# Unexpected value of the expression

This may be a trival question and i’m not able to understand the reason. Any input can be of great help. I used g++ to compile.

``````
x=5;
y = ++x * ++x;
cout << y << endl;

``````

To my suprise, the value outputed for the above code is 49 and not 42 (6 * 7).

Also when

``````y = ++x * ++x * ++x;
``````

, the output is 392 (maybe = 7 * 7 * 8). So, we cannot say that precedence of ++ is more than * operator.

Precedence of ++ operator is more than * operator. So first both ++ operators are evaluated which gives x value equal to 7 then * operator is evaluated which gives 49.

Source

The expression is ill-defined wrt. the C-Standard. he only rule you have is that x is incremented before being evaluated and both arguments of the multiplication are evaluated before being multiplied. calling the incrementations inc1 and inc2, the evaluations ev1 and ev2 and the multiplication mult, you have inc1<ev1, inc2<ev2 and ev1<mult, ev2<mult where < is the order of computation. So you could have for example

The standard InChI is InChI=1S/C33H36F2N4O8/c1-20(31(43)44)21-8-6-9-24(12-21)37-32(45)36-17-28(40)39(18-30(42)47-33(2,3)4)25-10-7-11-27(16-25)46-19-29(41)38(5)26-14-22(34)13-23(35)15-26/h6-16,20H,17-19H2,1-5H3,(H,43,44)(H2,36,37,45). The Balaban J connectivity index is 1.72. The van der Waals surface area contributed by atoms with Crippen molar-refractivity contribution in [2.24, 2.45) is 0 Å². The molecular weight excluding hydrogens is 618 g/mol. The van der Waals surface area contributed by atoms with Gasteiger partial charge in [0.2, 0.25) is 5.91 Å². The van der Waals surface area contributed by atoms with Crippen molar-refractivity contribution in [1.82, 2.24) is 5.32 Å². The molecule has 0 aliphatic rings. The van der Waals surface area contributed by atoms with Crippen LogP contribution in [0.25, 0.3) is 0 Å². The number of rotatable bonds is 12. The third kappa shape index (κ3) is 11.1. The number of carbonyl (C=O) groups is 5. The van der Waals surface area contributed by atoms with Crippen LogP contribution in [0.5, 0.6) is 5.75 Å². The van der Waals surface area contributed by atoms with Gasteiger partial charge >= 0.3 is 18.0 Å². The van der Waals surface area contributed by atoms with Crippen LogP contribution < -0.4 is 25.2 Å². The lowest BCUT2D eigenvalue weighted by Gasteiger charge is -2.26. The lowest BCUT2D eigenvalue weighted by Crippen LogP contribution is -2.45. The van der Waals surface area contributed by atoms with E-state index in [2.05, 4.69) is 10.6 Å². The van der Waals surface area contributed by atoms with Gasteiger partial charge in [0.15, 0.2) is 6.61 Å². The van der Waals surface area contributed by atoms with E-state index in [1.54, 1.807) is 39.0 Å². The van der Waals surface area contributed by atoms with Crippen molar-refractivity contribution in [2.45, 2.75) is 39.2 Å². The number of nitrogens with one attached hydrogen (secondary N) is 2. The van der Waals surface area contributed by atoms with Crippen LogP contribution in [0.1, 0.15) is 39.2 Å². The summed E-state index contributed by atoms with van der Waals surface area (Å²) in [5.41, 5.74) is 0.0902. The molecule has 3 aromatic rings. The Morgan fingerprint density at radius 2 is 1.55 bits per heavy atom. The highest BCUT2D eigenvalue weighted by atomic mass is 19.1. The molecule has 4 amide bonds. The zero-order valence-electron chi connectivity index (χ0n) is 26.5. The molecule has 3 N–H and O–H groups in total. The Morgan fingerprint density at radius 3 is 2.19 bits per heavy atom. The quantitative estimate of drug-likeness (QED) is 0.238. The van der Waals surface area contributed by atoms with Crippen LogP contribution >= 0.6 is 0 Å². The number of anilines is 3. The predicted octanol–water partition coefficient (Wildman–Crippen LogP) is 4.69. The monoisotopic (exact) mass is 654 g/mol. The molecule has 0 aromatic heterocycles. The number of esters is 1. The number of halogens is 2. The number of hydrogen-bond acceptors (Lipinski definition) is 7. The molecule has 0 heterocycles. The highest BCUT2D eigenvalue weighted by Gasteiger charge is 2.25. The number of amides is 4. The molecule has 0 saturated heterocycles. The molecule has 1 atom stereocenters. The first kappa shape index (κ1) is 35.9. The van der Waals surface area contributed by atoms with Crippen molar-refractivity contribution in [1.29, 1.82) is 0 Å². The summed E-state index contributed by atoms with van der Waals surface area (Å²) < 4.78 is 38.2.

inc1<ev1<inc2<ev2<mult or inc1<inc2<ev1<ev2<mult or inc2<ev2<inc1<ev1<mult

yielding different results. Different compilers on different architectures might use the same ordering, but a compiler might use a different ordering when it is more efficient.

Similarly for the cubic expressions the compiler seems to choose (notations analogous as above)

inc1<inc2<ev1<ev2<mult1<inc3<ev3<mult2

or something similar, but other orders would be permissable too.

So in general don’t use such a construct

first both ++ operators are evaluated which gives x value equal to 7 then * operator is evaluated which gives 49.

If the reasoning was correct the result of y = ++x * ++x * ++x; should be 8^3, but it isn’t